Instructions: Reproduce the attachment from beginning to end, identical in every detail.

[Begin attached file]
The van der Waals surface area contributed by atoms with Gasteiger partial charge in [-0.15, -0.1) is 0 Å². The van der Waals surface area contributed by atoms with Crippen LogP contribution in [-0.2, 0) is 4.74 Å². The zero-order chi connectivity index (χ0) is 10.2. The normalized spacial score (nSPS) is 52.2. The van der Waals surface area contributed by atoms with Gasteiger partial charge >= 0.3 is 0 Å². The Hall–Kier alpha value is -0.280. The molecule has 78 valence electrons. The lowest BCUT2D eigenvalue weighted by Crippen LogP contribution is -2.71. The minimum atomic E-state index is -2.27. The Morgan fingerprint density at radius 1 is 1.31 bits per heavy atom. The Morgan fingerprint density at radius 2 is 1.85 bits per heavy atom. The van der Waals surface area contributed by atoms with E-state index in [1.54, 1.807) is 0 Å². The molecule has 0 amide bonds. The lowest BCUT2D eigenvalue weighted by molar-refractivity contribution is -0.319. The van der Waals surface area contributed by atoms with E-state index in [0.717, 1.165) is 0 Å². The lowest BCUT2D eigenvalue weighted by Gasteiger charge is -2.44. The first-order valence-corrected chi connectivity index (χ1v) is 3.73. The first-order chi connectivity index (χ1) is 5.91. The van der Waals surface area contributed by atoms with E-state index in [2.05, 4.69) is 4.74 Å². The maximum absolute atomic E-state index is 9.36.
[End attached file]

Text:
The van der Waals surface area contributed by atoms with Gasteiger partial charge in [-0.15, -0.1) is 0 Å². The van der Waals surface area contributed by atoms with Crippen LogP contribution in [-0.2, 0) is 4.74 Å². The zero-order chi connectivity index (χ0) is 10.2. The normalized spacial score (nSPS) is 52.2. The van der Waals surface area contributed by atoms with Gasteiger partial charge >= 0.3 is 0 Å². The Hall–Kier alpha value is -0.280. The molecule has 78 valence electrons. The lowest BCUT2D eigenvalue weighted by Crippen LogP contribution is -2.71. The minimum atomic E-state index is -2.27. The Morgan fingerprint density at radius 1 is 1.31 bits per heavy atom. The Morgan fingerprint density at radius 2 is 1.85 bits per heavy atom. The van der Waals surface area contributed by atoms with E-state index in [1.54, 1.807) is 0 Å². The molecule has 0 amide bonds. The lowest BCUT2D eigenvalue weighted by molar-refractivity contribution is -0.319. The van der Waals surface area contributed by atoms with E-state index in [0.717, 1.165) is 0 Å². The lowest BCUT2D eigenvalue weighted by Gasteiger charge is -2.44. The first-order valence-corrected chi connectivity index (χ1v) is 3.73. The first-order chi connectivity index (χ1) is 5.91. The van der Waals surface area contributed by atoms with E-state index in [2.05, 4.69) is 4.74 Å². The maximum absolute atomic E-state index is 9.36.